Facing up to the brutal facts


Hubert Edwards

The idea of economic diversification has for too long become near taboo and is often misunderstood by many. The normal impulse it to react by saying: “Move to what?” Such a mindset needs urgent rehabilitation. There are many who recognise diversification’s potential to be disruptive and, given their level of comfort with what currently exists, actively resist any such discussions. Here lies a case of good being an active enemy of great. There is a level of being satisfied with what prevails while failing to see it is not sustainable. To understand this clearly, if we eliminate the fiscal deficits for the current and past years, treating them as outliers and thus changing nothing, based on previous averages the national debt would increase by $5bn over the following ten years. With increased population growth, greater demands for services and new infrastructure, and the need to replace old and crumbling infrastructure, this cannot be a good position. Unless we eliminate these artificial limitations, brought about largely because of how we think about growth opportunities, The Bahamas will suffer over the long-term. Failing to look down the road and accept the realities as they exist, Bahamians will believe the country is better off than it actually is and become complacent. This creates a lack of urgency in the fight for change to secure the social and economic future of the country. Consider for a moment the statement made by James Smith in rationalising why the political parties may have not been fully forthcoming on certain issues: He said: “It is not surprising that the political parties have not been totally forthcoming with the voters about the realities all will likely face moving forward as you obviously don’t want to scare the voting public.” What exactly is there to be scared about if the state of affairs in The Bahamas is perfect? Why would an individual, who has a unique view and appreciation of the inner workings of The Bahamas and the economy, even consider that there is something from which fear can be generated? The one thing which The Bahamas cannot afford to do is to face reality. Courage is displaying bravery and boldness while still being scared; it is not an absence of fear. We must, in this moment, act with great courage or pay the price for timidity.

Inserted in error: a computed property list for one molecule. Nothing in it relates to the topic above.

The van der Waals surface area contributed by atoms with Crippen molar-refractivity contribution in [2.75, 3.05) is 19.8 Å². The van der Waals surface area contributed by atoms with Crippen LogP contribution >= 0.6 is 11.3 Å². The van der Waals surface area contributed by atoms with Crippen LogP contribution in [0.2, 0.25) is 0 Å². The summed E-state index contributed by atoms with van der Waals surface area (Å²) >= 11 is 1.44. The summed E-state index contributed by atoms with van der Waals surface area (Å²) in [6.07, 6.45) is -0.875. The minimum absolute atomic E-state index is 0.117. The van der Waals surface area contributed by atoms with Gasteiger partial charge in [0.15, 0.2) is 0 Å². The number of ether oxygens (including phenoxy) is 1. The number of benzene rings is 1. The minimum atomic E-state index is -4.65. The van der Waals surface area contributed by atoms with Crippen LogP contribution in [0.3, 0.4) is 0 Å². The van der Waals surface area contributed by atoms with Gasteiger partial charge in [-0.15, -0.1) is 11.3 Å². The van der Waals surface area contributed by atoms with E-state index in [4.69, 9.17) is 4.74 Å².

The Bahamas has an economic structure with a weak facilitative environment where production is difficult to scale-up, and therefore the potential for surplus production and foreign exchange earnings is limited. There must be a push to secure more effective and efficient government machinery to support the work of the private sector, thus helping to drive national productivity to unprecedented levels. The current tax regime is under pressure from both internal and external forces, and there are significant unacknowledged aspects of taxation that The Bahamas has not openly discussed and seems reluctant to do so. Unless there are bigger internal markets or production targeted at external markets, industries such as agriculture will always remain limited. The Bahamas often appears to be solving a mathematical problem while desiring to hold too many of the factors constant. For example, if growth is a function of labour, then Immigration policy must change. If maintaining the fixed exchange rate peg is a function of foreign exchange inflows that have dried up, then borrowing must increase. If the survival and success of the financial services sector is a function of some form of corporation tax, then holding rates at zero is futile. These are just examples that I believe aptly capture the national sentiments on these matters. I am not here advocating for any particular changes. The main point is we are consistently setting out our arguments in ways that make the outcomes pre-determined, resulting in little or no real change. As an example, if I want to make a growth-based policy change but the current players in a particular sector desire to have no competition, we can simply solve the level of growth possible with zero competition, change everything and enjoy the sub-optimal expansion. This is limiting, and policy positions being advocated for this current election must go beyond that. We have to open up the conversations and the thinking in order to innovate and grow.